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Mentors in Violence Prevention (MVP) Program
MENTORS IN VIOLENCE PREVENTION (MVP) PROGRAM
How bad is the Problem of men's violence against women ...
Bystander Approach to Prevention
Mentors in Violence Prevention (MVP)
Mentors in Violence Prevention (MVP) Female Student-Athlete Project
The Mentors in Violence Prevention (MVP) Project was established in 1993 to increase the participation of student-athletes in campus-based efforts to prevent all forms of men's violence against women. The MVP Project works with male and female student-athletes and non-athletes, educating them about their roles and responsibilities, and inspiring them to take active leadership on these critical issues.
MVP stresses the idea that empowered women have numerous opportunities to interrupt and confront sexist and abusive behavior by men. Traditionally, prevention efforts have focused on how women, as potential victims, can protect themselves or avoid dangerous situations. The MVP Female Student-Athlete Project, by contrast, educates women and girls about their options as bystanders in scenarios involving actual or potential assaults against women.
The MVP Female Student-Athlete Project works with women's teams at colleges and universities nationwide, as well as with high school girls. The main teaching tool utilized is the MVP Playbook, which consists of a series of realistic scenarios involving sexual assaults, harassment, and abuse of women. The sessions are highly interactive. The multi-racial MVP team of former student-athletes facilitates a dialogue about concrete ways for girls and women to prevent and respond to sexist violence. The MVP trainers encourage participants to share personal experiences and discuss ways that intervention has been or might be effective in preventing rape, battering, and sexual harassment.
Female student-athletes in the MVP Project provide leadership to their peers on campus and to young people in their communities. MVP trains some of the college female student-athletes to provide direction and role modeling for girls in middle and/or high schools. MVP Program graduates speak about men's violence against women to their peers in forums, classes, and new student orientations. MVP has also developed a community-based speaker's bureau, comprised of former high school and college athletes who are trained to conduct MVP sessions in schools and community organizations.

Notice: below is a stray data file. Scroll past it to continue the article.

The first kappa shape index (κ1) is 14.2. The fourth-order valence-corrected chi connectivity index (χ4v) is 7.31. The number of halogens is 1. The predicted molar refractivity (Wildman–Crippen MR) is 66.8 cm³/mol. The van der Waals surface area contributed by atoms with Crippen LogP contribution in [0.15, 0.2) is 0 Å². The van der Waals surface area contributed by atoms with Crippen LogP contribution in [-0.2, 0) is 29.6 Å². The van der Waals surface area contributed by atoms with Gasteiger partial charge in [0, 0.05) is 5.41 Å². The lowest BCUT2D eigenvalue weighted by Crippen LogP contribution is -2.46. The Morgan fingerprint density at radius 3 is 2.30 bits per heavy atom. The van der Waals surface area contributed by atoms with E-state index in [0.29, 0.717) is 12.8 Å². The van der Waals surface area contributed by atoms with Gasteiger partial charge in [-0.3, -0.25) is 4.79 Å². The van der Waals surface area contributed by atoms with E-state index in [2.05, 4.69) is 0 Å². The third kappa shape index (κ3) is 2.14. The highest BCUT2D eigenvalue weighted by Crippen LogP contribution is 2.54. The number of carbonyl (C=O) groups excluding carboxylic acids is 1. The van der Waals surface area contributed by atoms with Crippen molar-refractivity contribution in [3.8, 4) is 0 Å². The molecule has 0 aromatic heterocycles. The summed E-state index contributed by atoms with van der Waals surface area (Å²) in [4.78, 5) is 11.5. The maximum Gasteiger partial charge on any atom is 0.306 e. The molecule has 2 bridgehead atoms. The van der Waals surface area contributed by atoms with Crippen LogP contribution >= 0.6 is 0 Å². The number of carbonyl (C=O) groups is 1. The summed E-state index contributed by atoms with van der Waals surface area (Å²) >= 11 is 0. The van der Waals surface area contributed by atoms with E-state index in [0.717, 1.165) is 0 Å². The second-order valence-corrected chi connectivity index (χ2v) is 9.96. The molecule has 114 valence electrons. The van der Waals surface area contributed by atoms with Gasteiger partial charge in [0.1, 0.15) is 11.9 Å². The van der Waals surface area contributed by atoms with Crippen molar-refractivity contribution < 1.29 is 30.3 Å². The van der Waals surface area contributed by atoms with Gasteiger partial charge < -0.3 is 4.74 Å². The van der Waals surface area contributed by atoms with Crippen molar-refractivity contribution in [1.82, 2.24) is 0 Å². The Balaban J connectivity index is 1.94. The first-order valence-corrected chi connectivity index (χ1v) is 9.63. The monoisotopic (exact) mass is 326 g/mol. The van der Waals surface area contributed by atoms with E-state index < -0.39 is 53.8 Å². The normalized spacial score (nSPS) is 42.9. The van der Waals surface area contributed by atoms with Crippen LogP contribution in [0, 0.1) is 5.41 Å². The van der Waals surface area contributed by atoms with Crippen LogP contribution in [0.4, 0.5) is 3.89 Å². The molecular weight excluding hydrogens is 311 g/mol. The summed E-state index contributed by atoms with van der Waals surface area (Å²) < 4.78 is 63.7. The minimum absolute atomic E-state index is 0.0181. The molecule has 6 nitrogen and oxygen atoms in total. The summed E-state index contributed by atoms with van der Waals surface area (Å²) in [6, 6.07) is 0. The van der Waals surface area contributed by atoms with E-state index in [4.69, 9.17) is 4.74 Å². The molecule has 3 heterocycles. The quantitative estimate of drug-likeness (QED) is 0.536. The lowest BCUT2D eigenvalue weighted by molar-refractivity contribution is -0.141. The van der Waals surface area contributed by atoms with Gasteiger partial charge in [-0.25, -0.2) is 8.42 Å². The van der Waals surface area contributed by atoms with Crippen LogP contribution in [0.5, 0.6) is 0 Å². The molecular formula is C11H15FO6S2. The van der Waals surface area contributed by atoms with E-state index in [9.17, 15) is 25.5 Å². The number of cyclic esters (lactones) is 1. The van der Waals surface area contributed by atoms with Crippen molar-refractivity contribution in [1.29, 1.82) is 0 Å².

The MVP Project is one of the few national programs that utilizes the power of sports and student-athletes in the prevention of gender violence. MVP is part of the national training team for Athletes in Service to America, an Americorps program serving communities in five states. The MVP Project also trains professional staff members of colleges and universities, as well as providing curricular materials, that facilitate local implementation and make the program self-sufficiently active and visible.
The following is one scenario from the college version of the Female Student-Athlete Playbook: FOUL BALL MVP Project
You're hanging out on campus with some of your friends. Another friend walks up to your group. As she does, several men sitting near you make "catcalls" and call her a "slut" and a "ho." Your friend is obviously upset, but no one in your group says anything.
TRAIN OF THOUGHT:
Is it true what they're saying? .....Does that matter? .....Why aren't my friends speaking up?.....If I remain silent, am I endorsing the behavior of these men? .....If I speak up, will they harass me?.....Do I have a responsibility to my friend?.....What should I do?
1. Keep quiet.
2. Tell my friends that we should confront the men about their sexist attitudes, but don't pursue it if they are uninterested.
3. Tell the men their comments are sexist and offend me, and that sexual harassment is a crime.
4. Say nothing now. Later talk to my friends about how we can confront sexism and harassment.
5. Personal Option:
The Playbook scenarios are designed to initiate discussion and to formulate options on how to confront sexual harassment, rape, and battering.
For more information contact: Michelle King, MVP Project Coordinator Northeastern University Center for the Study of Sport in Society
The MVP Program is flexible enough to fit individual scheduling needs. For the program to be most effective for students, MVP recommends a minimum of 14 hours of gender violence prevention training divided in the following manner:
Supplemental Exercise and Curriculum Guide
Since 1993, MVP has worked with over 24,000 people.
MVP staff has presented to students from 75-80 high schools and middle schools in Massachusetts and 58 colleges and universities in Massachusetts and throughout the country, as well as making numerous presentations at professional conferences and for youth and community groups.
Funded in part by the Massachusetts Department of Public Health, the MVP Program motivates men and women to work together in preventing men's violence against women.
Jackson Katz is the founder and director of MVP Strategies, an organization that provides gender violence prevention training and materials to U.S. colleges, high schools, law enforcement and military services, agencies, community organizations, and small and large corporations. http://www.jacksonkatz.com/